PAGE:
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Publication Account

Date 1986

Event ID 1017423

Category Descriptive Accounts

Type Publication Account


Caerlaverock is, without doubt, the region's premier castle. Its appearance in dazzling red sandstone conveys an impression both of solid strength and dignifIed splendour. The double-towered gatehouse and triangular layout, surrounded by a water-fIlled moat and earthen rampart, display some of the changes in design that were induced partly by Edward I's castle-building activities in the last quarter of the 13th century. Caerlaverock itself is of late 13th century origin, but, curiously, we know neither the identity nor even the nationality of its builder.

By 1300 the castle housed a Scots garrison which harassed English-held Lochmaben (no. 42). Accordingly, in that year, Edward I went out of his way to take Caerlaverock, a siege operation recorded by the author of a contemporary Anglo-Norman ballad. To him, 'Caerlaverock was so strong a castle that it feared no siege before the King came there . . . In shape it was like a shield, for it had but three sides round it, with a tower at each corner, but one of them was a double one, so high, so long, and so wide, that the gate was underneath it, well made and strong, with a drawbridge and a suffIciency of other defences. And it had good walls, and good ditches filled right up to the brim with water .. .'

The singular shape of the castle, unique in Britain, is recognisable in this description. Much of the original masonry is still discernible, particularly in the western curtain-wall and gatehouse-tower, although Caerlaverock suffered badly in the course of later Anglo-Scottish warfare. But just how far the 'destructions' wrought in about 1312 (by the Scots) and 1356-7 (by the English) rendered the castle unusable, and how much rebuilding was undertaken in the 14th century are difficult questions to answer. It is clear that the defences of the castle were restored and improved in the 15th and 16th centuries by the Lords Maxwell, whose armorial is carved above the main gateway. The curtain-walls and eastern gatehouse-tower were reconstructed, and additions were made to the gatehouse itself; the wide-mouthed gun-ports were probably inserted when repairs were in hand in 1593. The castle was among those 'thrown down' by an English army in 1570, palpably an overstatement, whereas the effects of the final episode in the active use of the castle cannot be gainsaid. In 1640 a Royalist garrison under Robert Maxwell, 1st Lord Nithsdale, capitulated after a 13-week siege and bombardment by an army of the Estates, the castle thereafter being partly dismantled to prevent its further occupation.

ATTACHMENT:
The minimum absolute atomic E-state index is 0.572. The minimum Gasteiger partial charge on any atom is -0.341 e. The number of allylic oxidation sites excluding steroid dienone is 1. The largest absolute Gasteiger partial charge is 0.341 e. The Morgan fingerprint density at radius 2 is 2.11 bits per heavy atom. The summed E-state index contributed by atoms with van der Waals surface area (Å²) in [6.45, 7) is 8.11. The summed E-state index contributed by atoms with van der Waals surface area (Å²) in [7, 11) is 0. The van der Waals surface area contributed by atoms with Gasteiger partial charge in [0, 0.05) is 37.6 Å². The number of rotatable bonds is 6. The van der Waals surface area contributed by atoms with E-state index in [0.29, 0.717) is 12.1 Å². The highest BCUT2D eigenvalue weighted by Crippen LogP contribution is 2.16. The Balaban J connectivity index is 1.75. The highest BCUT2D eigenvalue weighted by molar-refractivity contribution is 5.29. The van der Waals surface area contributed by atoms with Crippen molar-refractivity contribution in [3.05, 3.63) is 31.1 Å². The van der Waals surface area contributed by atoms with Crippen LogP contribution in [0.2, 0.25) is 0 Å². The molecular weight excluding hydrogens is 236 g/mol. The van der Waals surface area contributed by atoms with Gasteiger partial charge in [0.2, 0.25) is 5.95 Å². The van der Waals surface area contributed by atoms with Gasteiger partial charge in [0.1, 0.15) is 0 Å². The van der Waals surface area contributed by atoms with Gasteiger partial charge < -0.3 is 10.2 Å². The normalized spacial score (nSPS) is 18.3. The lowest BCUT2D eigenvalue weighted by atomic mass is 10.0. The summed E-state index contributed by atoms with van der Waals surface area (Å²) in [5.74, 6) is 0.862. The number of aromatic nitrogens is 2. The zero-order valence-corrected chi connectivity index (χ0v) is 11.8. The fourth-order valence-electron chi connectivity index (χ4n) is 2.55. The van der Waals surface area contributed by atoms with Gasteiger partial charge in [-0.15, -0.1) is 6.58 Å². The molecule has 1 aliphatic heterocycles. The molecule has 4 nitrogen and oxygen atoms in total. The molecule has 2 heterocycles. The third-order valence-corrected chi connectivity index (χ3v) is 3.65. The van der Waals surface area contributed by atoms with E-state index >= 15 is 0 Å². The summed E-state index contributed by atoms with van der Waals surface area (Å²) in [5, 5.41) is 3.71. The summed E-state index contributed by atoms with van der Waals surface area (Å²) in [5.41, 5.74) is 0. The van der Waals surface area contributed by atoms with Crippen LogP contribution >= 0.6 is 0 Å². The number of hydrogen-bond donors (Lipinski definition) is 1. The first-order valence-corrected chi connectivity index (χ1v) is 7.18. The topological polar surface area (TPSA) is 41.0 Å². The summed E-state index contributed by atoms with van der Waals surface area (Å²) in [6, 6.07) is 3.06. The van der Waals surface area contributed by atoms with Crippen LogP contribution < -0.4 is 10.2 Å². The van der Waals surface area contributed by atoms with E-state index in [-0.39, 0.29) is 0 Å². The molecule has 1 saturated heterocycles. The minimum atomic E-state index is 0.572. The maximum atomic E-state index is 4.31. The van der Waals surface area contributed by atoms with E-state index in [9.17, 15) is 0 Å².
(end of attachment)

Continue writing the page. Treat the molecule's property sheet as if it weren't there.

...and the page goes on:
The vigorous history of this frontier castle satisfyingly bears out its martial appearance, but it was a residence as well as a stronghold. Originally the main hall was on the first floor of the gatehouse block, but was later sub-divided. The 15th century range on the western side of the courtyard contains a series of chambers, probably for guest accommodation. Little survives of the hall block built along the inside of the south curtain in the 1630s, although its doorway gives some idea of its former grandeur. The three-storeyed east range, Nithsdale's building (1634), had a symmetrical six-bay ashlar facade, of which four bays survive intact; the openings have moulded surrounds and carved pediments bearing armorials and relief sculptures. The service basement, which incorporates the castle well, is of early origin; the upper floors were served by a spacious staircase, and most rooms were well equipped with windows, latrines, and fireplaces.

The splendours of Caerlaverock divert attention from the peculiarity of its low-lying setting, close to the edge of woodland swamps and overlooked from the north. An English report of 1563-6 was sceptical of its capabilities 'unless the hill above the same, called the Ward Law, be fortified . . :. However, it had some advantages insofar as 'boats ... often tons will come to the foot of this hill at the full sea'. Among the trees and swamps some 180m to the south of the castle is one of the great unsolved mysteries of Caerlaverock: a large, oblong, and formerly moated platform which has revealed traces of medieval masonry (NX 027656). It may have been a temporary substitute for the existing castle during an alleged phase of dereliction in the 14th century, or a 'failed' 13th century precursor, or even a near-contemporary bridge-head or supply depot. Immediately after the fall of Caerlaverock in 1300, Edward I reconstructed the peel at Dumfries on a large scale, involving the import and trans-shipment of much Cumbrian timber; it is possible that this structure at Caerlaverock may also belong to the English period between 1300 and 1312.

Information from ‘Exploring Scotland’s Heritage: Dumfries and Galloway’, (1986).

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